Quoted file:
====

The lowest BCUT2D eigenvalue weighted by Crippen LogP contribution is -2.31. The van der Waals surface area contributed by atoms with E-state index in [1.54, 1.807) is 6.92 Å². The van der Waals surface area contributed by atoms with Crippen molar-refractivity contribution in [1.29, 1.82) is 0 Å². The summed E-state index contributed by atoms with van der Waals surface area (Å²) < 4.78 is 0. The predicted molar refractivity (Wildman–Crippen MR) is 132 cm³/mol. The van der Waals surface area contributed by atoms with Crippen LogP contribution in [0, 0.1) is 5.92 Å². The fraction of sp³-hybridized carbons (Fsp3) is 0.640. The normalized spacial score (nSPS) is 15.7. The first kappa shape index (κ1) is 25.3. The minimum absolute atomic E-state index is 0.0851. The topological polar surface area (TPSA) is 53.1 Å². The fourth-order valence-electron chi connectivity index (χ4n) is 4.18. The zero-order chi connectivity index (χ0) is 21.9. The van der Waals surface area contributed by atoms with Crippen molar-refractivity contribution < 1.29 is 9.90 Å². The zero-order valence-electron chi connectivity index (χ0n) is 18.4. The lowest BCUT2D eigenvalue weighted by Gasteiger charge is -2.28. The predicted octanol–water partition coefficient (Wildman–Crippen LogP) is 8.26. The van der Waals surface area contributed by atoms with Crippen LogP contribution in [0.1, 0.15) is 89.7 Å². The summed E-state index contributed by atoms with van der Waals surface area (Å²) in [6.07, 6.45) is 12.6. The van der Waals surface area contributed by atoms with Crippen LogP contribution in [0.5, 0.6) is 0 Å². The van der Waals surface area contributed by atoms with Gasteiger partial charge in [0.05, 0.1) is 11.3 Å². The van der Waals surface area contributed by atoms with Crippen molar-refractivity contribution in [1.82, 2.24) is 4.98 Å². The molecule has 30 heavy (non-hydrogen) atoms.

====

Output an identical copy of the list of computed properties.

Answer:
The lowest BCUT2D eigenvalue weighted by Crippen LogP contribution is -2.31. The van der Waals surface area contributed by atoms with E-state index in [1.54, 1.807) is 6.92 Å². The van der Waals surface area contributed by atoms with Crippen molar-refractivity contribution in [1.29, 1.82) is 0 Å². The summed E-state index contributed by atoms with van der Waals surface area (Å²) < 4.78 is 0. The predicted molar refractivity (Wildman–Crippen MR) is 132 cm³/mol. The van der Waals surface area contributed by atoms with Crippen LogP contribution in [0, 0.1) is 5.92 Å². The fraction of sp³-hybridized carbons (Fsp3) is 0.640. The normalized spacial score (nSPS) is 15.7. The first kappa shape index (κ1) is 25.3. The minimum absolute atomic E-state index is 0.0851. The topological polar surface area (TPSA) is 53.1 Å². The fourth-order valence-electron chi connectivity index (χ4n) is 4.18. The zero-order chi connectivity index (χ0) is 21.9. The van der Waals surface area contributed by atoms with Crippen molar-refractivity contribution < 1.29 is 9.90 Å². The zero-order valence-electron chi connectivity index (χ0n) is 18.4. The lowest BCUT2D eigenvalue weighted by Gasteiger charge is -2.28. The predicted octanol–water partition coefficient (Wildman–Crippen LogP) is 8.26. The van der Waals surface area contributed by atoms with Crippen LogP contribution in [0.1, 0.15) is 89.7 Å². The summed E-state index contributed by atoms with van der Waals surface area (Å²) in [6.07, 6.45) is 12.6. The van der Waals surface area contributed by atoms with Crippen LogP contribution in [0.5, 0.6) is 0 Å². The van der Waals surface area contributed by atoms with Gasteiger partial charge in [0.05, 0.1) is 11.3 Å². The van der Waals surface area contributed by atoms with Crippen molar-refractivity contribution in [1.82, 2.24) is 4.98 Å². The molecule has 30 heavy (non-hydrogen) atoms.